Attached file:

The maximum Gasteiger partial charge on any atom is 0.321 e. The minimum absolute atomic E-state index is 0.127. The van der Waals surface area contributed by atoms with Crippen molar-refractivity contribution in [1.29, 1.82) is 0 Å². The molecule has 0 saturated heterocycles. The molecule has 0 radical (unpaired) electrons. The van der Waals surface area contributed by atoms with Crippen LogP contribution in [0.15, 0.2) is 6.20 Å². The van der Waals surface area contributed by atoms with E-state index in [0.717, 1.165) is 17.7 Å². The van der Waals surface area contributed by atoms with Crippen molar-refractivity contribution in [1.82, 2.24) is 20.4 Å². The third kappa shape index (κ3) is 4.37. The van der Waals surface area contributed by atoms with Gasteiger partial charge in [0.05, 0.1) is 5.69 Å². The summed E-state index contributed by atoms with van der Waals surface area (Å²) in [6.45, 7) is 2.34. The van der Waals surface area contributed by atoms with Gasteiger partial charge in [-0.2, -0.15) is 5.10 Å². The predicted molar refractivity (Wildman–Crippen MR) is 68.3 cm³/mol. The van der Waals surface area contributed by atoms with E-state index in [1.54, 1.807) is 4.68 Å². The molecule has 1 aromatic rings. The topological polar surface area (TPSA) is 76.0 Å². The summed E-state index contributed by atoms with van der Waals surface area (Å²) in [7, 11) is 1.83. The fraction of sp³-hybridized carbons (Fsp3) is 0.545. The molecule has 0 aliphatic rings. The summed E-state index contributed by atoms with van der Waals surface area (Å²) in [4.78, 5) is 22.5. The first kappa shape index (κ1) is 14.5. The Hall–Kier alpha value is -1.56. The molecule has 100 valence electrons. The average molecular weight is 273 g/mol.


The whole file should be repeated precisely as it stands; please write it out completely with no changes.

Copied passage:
The maximum Gasteiger partial charge on any atom is 0.321 e. The minimum absolute atomic E-state index is 0.127. The van der Waals surface area contributed by atoms with Crippen molar-refractivity contribution in [1.29, 1.82) is 0 Å². The molecule has 0 saturated heterocycles. The molecule has 0 radical (unpaired) electrons. The van der Waals surface area contributed by atoms with Crippen LogP contribution in [0.15, 0.2) is 6.20 Å². The van der Waals surface area contributed by atoms with E-state index in [0.717, 1.165) is 17.7 Å². The van der Waals surface area contributed by atoms with Crippen molar-refractivity contribution in [1.82, 2.24) is 20.4 Å². The third kappa shape index (κ3) is 4.37. The van der Waals surface area contributed by atoms with Gasteiger partial charge in [0.05, 0.1) is 5.69 Å². The summed E-state index contributed by atoms with van der Waals surface area (Å²) in [6.45, 7) is 2.34. The van der Waals surface area contributed by atoms with Gasteiger partial charge in [-0.2, -0.15) is 5.10 Å². The predicted molar refractivity (Wildman–Crippen MR) is 68.3 cm³/mol. The van der Waals surface area contributed by atoms with E-state index in [1.54, 1.807) is 4.68 Å². The molecule has 1 aromatic rings. The topological polar surface area (TPSA) is 76.0 Å². The summed E-state index contributed by atoms with van der Waals surface area (Å²) in [7, 11) is 1.83. The fraction of sp³-hybridized carbons (Fsp3) is 0.545. The molecule has 0 aliphatic rings. The summed E-state index contributed by atoms with van der Waals surface area (Å²) in [4.78, 5) is 22.5. The first kappa shape index (κ1) is 14.5. The Hall–Kier alpha value is -1.56. The molecule has 100 valence electrons. The average molecular weight is 273 g/mol.